How a US Team Uses Facebook, Guerrilla Marketing to Peel Off Potential ISIS Recruits by Joby Warrick, Washington Post
Sometime today, a teenager in Tunis will check his smartphone for the latest violent video from the Islamic State. But the images that pop up first will be of a different genre: young Muslims questioning the morality of terrorists who slaughter innocents and enslave girls for sex.
“Don’t you kill our own Muslim brothers?” a mop-haired youth asks a terrorist recruiter in one animated video showing up on Arabic Facebook accounts in North Africa. “So much of this, it doesn’t seem right.”
The video is one of several paid ads that are turning up on millions of cellphones and computer screens in countries known to be top recruiting grounds for the Islamic State. The ads offer a harrowing view of life inside the self-proclaimed caliphate, sometimes with photos or cartoons and often in the words of refugees and defectors who warn others to stay away.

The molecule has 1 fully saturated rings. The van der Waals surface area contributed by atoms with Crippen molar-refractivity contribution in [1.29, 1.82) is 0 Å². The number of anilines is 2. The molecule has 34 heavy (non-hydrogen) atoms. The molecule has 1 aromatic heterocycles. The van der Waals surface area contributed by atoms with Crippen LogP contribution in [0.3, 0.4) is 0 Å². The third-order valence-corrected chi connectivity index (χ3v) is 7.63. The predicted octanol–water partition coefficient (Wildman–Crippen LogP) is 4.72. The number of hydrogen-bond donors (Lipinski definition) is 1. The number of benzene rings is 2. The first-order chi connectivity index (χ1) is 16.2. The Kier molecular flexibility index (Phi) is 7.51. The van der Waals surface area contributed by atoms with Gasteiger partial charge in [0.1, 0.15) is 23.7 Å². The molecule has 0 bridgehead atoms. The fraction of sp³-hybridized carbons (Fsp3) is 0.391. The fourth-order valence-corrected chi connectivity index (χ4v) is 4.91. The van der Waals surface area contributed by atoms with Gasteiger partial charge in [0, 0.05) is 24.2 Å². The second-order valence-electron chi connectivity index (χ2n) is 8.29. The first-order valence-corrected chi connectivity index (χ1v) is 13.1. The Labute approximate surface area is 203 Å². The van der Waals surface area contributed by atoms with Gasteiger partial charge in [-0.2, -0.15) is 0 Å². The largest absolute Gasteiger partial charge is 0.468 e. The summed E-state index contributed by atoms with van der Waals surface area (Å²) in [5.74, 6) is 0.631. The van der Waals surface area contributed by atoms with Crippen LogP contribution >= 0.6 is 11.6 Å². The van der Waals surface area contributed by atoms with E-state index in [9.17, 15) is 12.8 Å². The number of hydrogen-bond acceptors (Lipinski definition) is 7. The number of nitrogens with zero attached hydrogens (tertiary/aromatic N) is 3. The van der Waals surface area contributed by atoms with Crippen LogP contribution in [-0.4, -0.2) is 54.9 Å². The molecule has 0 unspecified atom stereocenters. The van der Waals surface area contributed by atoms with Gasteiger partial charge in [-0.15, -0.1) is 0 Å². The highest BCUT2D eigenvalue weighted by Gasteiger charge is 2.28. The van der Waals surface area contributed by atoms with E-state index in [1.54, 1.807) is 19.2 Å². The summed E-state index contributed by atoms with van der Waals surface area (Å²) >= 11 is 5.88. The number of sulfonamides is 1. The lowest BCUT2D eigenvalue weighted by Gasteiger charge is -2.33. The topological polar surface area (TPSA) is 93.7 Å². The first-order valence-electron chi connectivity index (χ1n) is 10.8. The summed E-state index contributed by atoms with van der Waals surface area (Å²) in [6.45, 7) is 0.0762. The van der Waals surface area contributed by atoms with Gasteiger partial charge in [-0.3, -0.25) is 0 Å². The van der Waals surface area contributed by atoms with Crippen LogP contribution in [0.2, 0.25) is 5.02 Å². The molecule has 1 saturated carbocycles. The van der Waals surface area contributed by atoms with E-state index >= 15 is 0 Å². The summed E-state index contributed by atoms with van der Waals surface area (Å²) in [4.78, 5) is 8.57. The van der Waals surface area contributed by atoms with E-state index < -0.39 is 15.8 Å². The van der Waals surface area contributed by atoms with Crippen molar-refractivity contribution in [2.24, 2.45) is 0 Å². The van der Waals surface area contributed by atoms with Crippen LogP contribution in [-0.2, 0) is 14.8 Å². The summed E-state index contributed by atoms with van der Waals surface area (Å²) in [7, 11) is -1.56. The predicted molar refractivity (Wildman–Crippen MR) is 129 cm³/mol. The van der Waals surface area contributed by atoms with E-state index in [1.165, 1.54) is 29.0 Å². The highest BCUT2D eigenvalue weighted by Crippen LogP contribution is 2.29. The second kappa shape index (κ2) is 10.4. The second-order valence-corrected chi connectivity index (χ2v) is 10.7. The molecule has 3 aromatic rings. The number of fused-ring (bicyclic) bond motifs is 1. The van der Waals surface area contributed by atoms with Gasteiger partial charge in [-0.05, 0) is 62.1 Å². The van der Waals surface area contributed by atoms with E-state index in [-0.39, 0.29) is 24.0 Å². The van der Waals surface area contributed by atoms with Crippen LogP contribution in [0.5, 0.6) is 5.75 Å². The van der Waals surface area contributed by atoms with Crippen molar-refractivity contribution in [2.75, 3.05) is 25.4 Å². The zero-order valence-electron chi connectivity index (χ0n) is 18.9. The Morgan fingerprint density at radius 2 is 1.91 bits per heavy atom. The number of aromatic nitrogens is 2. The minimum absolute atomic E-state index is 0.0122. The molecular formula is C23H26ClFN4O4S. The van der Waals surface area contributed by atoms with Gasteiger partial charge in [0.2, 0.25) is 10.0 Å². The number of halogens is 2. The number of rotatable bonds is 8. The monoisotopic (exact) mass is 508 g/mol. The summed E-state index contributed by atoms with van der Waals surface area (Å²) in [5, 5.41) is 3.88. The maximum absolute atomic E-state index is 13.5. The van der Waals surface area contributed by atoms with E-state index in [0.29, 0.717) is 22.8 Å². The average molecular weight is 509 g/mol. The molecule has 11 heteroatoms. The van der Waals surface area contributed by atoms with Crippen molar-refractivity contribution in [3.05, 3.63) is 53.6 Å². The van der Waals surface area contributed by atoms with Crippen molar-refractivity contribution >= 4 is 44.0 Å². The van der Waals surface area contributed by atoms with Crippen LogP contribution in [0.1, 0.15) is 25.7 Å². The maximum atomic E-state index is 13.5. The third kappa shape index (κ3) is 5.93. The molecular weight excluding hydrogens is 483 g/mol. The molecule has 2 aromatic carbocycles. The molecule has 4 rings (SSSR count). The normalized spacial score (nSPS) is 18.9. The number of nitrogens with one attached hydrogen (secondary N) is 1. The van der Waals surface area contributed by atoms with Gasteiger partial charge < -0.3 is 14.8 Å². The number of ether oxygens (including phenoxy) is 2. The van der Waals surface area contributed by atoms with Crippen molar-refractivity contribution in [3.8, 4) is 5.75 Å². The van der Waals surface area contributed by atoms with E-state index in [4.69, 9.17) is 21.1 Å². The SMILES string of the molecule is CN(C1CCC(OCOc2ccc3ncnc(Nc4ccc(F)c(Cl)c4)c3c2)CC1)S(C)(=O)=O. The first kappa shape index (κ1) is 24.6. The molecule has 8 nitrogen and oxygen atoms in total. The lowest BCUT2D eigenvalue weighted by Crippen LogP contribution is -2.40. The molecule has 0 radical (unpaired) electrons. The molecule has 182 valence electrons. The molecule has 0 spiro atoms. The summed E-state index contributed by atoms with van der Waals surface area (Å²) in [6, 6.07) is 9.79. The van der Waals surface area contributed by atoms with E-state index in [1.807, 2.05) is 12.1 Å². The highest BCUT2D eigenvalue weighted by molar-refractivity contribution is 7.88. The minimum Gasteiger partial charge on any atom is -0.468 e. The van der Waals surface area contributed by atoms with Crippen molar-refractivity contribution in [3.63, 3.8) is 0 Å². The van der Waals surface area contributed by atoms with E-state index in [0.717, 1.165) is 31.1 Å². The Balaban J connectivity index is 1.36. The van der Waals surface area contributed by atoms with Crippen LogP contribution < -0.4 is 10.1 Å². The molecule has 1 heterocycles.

Most of them make no mention of the ads’ sponsor: a small unit inside the State Department that is using guerrilla marketing tactics to wage ideological warfare against the Islamic State. U.S. officials are using Facebook profile data to find young Muslims who show an interest in jihadist causes. Then they bombard them with anti-terrorism messages that show up whenever the youths go online.
Other government agencies have tried unsuccessfully to compete with militant jihadists in cyberspace. But officials at the State Department’s new Global Engagement Center say they’re the first to tap into the Internet’s vast stores of personal information to discourage individual users from joining the Islamic State…